Writing healthcare marketing content is a bit of a tightrope act. You want to be intriguing enough to attract people’s attention in order to share important information about their health and about how you can help. The content must also be very respectful, factual and clear. Whether your audience is prospective patients for a medical practice or healthcare colleagues for referrals or internal communications, the tone of the piece, the authenticity of the material and the straightforwardness are key elements in getting your message across.
Tone of Voice in Healthcare Writing
Even if you can’t quite put your finger on why, you know when you are reading or hearing someone and their approach seems out of line with the situation. A presenter might curse at a business event. Or the language in a solicitation letter is so formal you can’t quite grasp what they want from you.
You need to imagine who exactly you want to talk to and how you want to come across to be in alignment with your brand, the purpose of the piece and the business goals. For example, an invitation to the open house of a new wellness center could be a bit whimsical. But if your target audience is women ages 35 to 55 who are interested in pain management and may be open to yoga and other approaches, you don’t want to use messy metaphors or give off a “dude, let’s party” vibe. You can be warm and even casual without using excessive slang or way too many exclamation marks.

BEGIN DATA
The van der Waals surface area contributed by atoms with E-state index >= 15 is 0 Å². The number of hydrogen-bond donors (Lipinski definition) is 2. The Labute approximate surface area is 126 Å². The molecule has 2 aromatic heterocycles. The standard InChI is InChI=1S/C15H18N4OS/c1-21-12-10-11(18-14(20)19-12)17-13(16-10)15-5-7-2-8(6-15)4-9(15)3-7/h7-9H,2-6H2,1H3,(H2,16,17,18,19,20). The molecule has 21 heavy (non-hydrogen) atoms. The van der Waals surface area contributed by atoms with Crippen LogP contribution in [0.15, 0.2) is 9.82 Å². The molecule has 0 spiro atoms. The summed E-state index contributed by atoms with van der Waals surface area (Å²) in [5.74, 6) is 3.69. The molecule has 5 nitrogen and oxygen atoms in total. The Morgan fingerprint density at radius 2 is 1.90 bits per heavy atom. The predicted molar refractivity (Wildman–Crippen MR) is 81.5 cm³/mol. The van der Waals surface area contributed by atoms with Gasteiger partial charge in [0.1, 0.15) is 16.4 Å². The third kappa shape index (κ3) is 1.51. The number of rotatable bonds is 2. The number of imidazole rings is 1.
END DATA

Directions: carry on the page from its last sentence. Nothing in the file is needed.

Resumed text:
Facts and References
You definitely can’t play loose and fast with the facts when you write for the healthcare or medical market. Even healthcare web content should be held to a higher standard regardless of whether or not you add references for any factual statements or newsworthy posts.
Obviously, if you are writing a white paper or summarizing research data of any kind, you need to keep careful notes on source material and reference it accurately. Links to journal articles or footnotes that follow the appropriate style manual all need to be in place and carefully proofed.
Non-scientific pieces like informational website content or factsheets should offer factual data to support the key points. A web page we wrote for a sleep medicine clinic explained “hypersomnia” or excessive sleepiness and its symptoms. According to the National Sleep Foundation, up to 40% of people have some symptoms of hypersomnia from time to time. That factoid was included to reinforce how widespread the condition is which helps put it in context for readers.
Get to the Point
Some industries and professions do well with more storytelling or preamble. Unless you are writing for a lifestyle publication or blog, a more direct approach is always better for health and medical content. You may still want to add an anecdote to personalize and draw the reader into the piece. But take care not to let it run on. People are busy and if they have health problems to solve, they probably don’t want your preamble to go on and on like some recipe bloggers.
Plot your content in bullet format or even a fully-fledged outline if the piece will be longer. Following the journalistic style of writing, you can even structure small pieces in the inverted pyramid which is to put the important information first, followed by supporting info in order of decreasing importance. Or use that essay writing shortcut we (maybe? probably?) learned in school: Tell them what you are going to tell them. Tell them. Tell them what you told them. Structure and repetition.
You can experiment with these writing tactics to a certain extent. Social media in particular provides several options to test copy and links and track the impact they have. More importantly, take time to copyedit the final piece carefully while keeping those three elements in mind. You can keep the balance between being clinically accurate while being genuinely compelling.